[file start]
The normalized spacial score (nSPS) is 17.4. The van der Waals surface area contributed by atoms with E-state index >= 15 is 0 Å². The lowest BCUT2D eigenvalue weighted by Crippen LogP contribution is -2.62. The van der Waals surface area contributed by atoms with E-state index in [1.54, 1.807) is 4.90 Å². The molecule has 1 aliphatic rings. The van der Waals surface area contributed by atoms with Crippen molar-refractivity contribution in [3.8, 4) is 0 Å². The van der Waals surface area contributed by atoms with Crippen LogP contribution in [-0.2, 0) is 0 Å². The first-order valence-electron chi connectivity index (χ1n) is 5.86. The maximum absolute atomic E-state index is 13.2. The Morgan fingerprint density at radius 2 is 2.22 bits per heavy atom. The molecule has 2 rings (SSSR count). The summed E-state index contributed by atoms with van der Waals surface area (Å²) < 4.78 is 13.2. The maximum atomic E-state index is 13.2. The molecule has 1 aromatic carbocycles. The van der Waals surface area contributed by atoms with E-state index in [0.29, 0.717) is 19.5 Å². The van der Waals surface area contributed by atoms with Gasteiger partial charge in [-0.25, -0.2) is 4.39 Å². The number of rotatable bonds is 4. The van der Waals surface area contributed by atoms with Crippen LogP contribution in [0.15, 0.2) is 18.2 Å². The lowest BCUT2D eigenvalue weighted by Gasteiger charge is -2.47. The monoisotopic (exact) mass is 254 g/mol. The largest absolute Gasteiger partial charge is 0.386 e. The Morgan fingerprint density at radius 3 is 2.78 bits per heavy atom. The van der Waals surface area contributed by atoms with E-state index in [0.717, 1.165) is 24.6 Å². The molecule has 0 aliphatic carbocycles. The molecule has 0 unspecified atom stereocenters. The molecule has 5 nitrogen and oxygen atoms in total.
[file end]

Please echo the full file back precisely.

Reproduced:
The normalized spacial score (nSPS) is 17.4. The van der Waals surface area contributed by atoms with E-state index >= 15 is 0 Å². The lowest BCUT2D eigenvalue weighted by Crippen LogP contribution is -2.62. The van der Waals surface area contributed by atoms with E-state index in [1.54, 1.807) is 4.90 Å². The molecule has 1 aliphatic rings. The van der Waals surface area contributed by atoms with Crippen molar-refractivity contribution in [3.8, 4) is 0 Å². The van der Waals surface area contributed by atoms with Crippen LogP contribution in [-0.2, 0) is 0 Å². The first-order valence-electron chi connectivity index (χ1n) is 5.86. The maximum absolute atomic E-state index is 13.2. The Morgan fingerprint density at radius 2 is 2.22 bits per heavy atom. The molecule has 2 rings (SSSR count). The summed E-state index contributed by atoms with van der Waals surface area (Å²) < 4.78 is 13.2. The maximum atomic E-state index is 13.2. The molecule has 1 aromatic carbocycles. The van der Waals surface area contributed by atoms with E-state index in [0.29, 0.717) is 19.5 Å². The van der Waals surface area contributed by atoms with Gasteiger partial charge in [-0.25, -0.2) is 4.39 Å². The number of rotatable bonds is 4. The van der Waals surface area contributed by atoms with Crippen LogP contribution in [0.15, 0.2) is 18.2 Å². The lowest BCUT2D eigenvalue weighted by Gasteiger charge is -2.47. The monoisotopic (exact) mass is 254 g/mol. The largest absolute Gasteiger partial charge is 0.386 e. The Morgan fingerprint density at radius 3 is 2.78 bits per heavy atom. The van der Waals surface area contributed by atoms with E-state index in [0.717, 1.165) is 24.6 Å². The molecule has 0 aliphatic carbocycles. The molecule has 0 unspecified atom stereocenters. The molecule has 5 nitrogen and oxygen atoms in total.